Monday, March 15, 2010

My weight lifting conundrum: Lucille Ball meets SNL

With having large breasts, consistently on a regular basis I have severely painful muscle knots in my shoulder blades. While in college I was able to pro-actively counteract this pain with swimming laps 4 to 6 times a week in the school pool. A fish out of water, my pain has become increasingly intolerable, which has led me to lifting in order to strengthen my back and work the muscle knots. So after I run on the treadmill for 30 minutes, I usually spend some time lifting weights.

You know the little instructional animations attached to lifting machines? Well I tend to resemble the little stick figure with and x drawn through it representing the incorrect way to use the machine. Half the time I look like an SNL skit. Which leads me to my most perplexing question, why have I never been exposed to the correct lifting techniques? Out of all my years being a dedicated athlete, from soccer to volleyball, no coach or trainer from club teams to high school teams has ever incorporated lifting weights into practice. (and It wasn't for lack of resources!)

Out of all the times I have gone to the gym in my apartment building to workout, I have not seen any other women on any of the lifting machines, only men. I always see women on the elliptical machine, on the treadmill, and the step machines. Already aware I look like I Love Lucy in the weight room, this gendered equation makes me feel even more insecure and on edge. Why does the weight room have a virtual 'no girls allowed' sign posted on its walls? Is it because like me, these women were never taught how to use the machines and the men were on sports teams that taught them the basics early on. (The boys soccer team and football team lifted) I suspect it all stems from the media's portrayals of the ideal body.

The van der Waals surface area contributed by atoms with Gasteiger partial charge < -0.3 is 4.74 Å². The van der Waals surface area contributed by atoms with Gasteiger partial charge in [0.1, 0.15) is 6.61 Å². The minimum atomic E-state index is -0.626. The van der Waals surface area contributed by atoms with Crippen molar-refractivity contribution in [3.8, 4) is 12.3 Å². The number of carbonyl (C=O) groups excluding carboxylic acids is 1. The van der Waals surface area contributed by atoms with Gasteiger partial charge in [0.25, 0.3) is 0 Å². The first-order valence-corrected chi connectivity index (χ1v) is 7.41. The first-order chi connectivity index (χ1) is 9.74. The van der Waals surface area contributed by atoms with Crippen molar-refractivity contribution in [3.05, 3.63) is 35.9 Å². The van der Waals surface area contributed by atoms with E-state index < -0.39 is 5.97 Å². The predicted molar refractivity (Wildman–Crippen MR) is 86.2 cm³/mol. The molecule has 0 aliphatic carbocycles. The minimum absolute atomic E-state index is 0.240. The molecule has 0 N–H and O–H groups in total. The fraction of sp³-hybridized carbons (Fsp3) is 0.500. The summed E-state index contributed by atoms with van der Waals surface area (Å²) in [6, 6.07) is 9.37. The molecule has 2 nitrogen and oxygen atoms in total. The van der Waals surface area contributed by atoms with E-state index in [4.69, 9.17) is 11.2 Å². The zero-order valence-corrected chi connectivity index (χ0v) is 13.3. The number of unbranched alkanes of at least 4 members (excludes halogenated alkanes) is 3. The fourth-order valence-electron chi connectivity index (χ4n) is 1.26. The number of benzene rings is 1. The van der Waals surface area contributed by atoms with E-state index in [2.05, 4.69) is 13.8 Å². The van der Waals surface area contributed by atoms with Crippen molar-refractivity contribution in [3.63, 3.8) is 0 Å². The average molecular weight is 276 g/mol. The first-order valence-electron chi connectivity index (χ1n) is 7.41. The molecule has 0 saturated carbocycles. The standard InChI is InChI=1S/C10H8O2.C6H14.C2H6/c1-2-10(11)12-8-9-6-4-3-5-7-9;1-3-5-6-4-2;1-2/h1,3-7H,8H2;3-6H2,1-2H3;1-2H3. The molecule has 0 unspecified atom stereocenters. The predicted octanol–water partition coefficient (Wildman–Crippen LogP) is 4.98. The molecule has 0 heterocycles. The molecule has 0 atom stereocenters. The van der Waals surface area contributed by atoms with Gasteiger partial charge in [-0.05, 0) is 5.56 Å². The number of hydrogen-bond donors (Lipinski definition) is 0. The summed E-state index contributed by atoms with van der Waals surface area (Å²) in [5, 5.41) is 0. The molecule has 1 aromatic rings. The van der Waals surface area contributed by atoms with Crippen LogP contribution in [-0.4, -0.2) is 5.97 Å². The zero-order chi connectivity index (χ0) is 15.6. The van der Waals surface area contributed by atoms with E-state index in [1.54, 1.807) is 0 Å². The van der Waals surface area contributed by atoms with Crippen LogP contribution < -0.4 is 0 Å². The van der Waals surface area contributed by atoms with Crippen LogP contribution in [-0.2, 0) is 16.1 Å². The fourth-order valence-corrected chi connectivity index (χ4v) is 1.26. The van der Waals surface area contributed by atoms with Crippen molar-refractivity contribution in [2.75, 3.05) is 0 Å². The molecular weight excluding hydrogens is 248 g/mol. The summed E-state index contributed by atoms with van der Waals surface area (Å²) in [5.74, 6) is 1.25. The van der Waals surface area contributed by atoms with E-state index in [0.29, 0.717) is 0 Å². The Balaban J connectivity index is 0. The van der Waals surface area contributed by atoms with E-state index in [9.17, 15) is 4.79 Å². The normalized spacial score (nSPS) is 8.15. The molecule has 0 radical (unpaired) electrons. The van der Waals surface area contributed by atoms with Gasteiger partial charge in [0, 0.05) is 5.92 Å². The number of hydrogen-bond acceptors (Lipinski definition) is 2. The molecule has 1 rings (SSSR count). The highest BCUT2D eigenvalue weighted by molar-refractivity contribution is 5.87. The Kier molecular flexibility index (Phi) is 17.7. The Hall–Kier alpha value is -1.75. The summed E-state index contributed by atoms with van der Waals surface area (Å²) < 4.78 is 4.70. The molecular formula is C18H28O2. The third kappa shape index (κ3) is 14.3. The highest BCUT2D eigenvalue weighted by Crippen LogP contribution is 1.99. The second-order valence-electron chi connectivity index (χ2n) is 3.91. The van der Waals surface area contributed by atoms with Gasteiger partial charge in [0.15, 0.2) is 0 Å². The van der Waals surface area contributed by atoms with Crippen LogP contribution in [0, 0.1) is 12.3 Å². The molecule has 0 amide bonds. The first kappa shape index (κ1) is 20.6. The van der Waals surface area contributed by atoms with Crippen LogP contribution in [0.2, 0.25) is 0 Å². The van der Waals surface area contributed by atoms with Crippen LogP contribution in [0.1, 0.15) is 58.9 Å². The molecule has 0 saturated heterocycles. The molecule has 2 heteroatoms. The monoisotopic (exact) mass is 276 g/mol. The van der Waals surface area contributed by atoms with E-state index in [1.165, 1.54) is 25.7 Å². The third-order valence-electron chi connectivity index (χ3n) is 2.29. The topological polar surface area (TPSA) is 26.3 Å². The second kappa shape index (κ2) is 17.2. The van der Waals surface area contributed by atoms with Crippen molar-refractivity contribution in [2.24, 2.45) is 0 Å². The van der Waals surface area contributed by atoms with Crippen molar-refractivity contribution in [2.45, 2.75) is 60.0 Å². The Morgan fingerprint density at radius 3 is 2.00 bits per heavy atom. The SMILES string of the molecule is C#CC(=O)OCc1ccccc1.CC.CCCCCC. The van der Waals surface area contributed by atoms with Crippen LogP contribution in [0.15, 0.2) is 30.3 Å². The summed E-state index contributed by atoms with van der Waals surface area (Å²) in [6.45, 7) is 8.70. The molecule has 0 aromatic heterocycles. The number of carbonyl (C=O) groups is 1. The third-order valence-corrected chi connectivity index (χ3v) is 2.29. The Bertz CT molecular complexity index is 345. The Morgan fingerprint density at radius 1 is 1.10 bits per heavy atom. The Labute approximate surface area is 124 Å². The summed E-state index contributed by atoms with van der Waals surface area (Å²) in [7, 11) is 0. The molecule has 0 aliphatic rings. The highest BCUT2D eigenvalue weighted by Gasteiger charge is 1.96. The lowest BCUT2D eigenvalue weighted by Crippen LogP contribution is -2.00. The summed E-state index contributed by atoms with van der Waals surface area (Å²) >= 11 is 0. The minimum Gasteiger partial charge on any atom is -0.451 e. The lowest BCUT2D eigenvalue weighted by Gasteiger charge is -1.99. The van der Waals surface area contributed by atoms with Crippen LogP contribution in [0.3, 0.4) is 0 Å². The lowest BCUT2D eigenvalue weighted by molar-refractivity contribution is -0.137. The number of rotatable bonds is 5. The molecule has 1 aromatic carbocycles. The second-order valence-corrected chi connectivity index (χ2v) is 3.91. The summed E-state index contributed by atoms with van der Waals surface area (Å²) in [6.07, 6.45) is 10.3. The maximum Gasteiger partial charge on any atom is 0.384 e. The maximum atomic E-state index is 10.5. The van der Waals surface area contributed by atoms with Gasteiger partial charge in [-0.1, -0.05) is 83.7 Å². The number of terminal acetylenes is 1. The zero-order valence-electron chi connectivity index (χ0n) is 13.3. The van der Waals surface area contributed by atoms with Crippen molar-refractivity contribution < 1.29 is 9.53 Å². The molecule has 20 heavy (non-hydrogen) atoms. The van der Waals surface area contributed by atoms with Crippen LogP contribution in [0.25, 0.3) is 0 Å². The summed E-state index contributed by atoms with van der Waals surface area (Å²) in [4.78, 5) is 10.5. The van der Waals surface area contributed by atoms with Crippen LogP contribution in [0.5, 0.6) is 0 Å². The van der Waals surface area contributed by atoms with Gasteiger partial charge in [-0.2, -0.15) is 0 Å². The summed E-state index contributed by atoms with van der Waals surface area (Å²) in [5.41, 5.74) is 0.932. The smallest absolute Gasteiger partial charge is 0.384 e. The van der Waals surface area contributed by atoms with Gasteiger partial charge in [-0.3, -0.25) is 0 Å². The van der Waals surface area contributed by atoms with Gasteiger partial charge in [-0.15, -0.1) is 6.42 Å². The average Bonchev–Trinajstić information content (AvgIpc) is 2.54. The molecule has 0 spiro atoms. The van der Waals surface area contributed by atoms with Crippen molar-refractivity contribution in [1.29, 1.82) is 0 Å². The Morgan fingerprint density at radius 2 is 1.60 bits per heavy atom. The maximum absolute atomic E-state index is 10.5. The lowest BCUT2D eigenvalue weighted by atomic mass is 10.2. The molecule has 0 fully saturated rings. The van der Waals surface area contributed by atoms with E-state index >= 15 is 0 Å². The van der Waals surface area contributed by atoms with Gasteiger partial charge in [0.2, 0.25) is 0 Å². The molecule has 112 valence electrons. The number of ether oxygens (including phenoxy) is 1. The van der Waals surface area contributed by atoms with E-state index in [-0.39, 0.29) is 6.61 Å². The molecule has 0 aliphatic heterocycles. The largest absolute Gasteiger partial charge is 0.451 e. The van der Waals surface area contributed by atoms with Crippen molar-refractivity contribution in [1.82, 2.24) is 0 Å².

Female celebrities are not celebrated for 'having muscle'. Skinny and slender is preferred to muscular. Women are supposed to be in shape and toned, but not appearing to have power and visual muscle. Having definition in arms and legs is not 'sexy'. Female athletes' bodies are contradictory and condemned, as if having muscle equates to masculinity. Take for example, Katie Hnida, the first female football player to score in a NCAA Division I FBS football game. Katie (toned, in shape, healthy) was recruited by modeling agencies, and after one meeting with a representative, she was told that she needed to lose weight to be a model. Katie walked away knowing that was bullshit.

Learning how all the machines work has been an intimidating process, but I'm slowly becoming more educated. The BEST websites I found from doing some research about weight lifting and feminism is From the proper way to do squats to no-bullshit-confrontation of what makes a woman feminine, check it out!

1 comment:

  1. At my work, our bosses recently dared its entirely female staff to engage in an "outrageous act" that defies gender stereotypes, or asserts your position as a feminist or as a woman equal to a man, however you chose to interpret it. About half the staff said their outrageous act was going to the "male side" of the gym, aka the weights.

    Also, my 40something female cousin is a personal trainer, who puts on arm muscle astonishingly easily for a woman (jealous), and this past Thanksgiving my parents were both commenting how she needed to watch how much she lifted while at work, so that she can keep her arms "toned" and stop "buffing up". Personally, I thought she looked great. What's wrong with a woman having muscles, except that the poor male egos will suffer?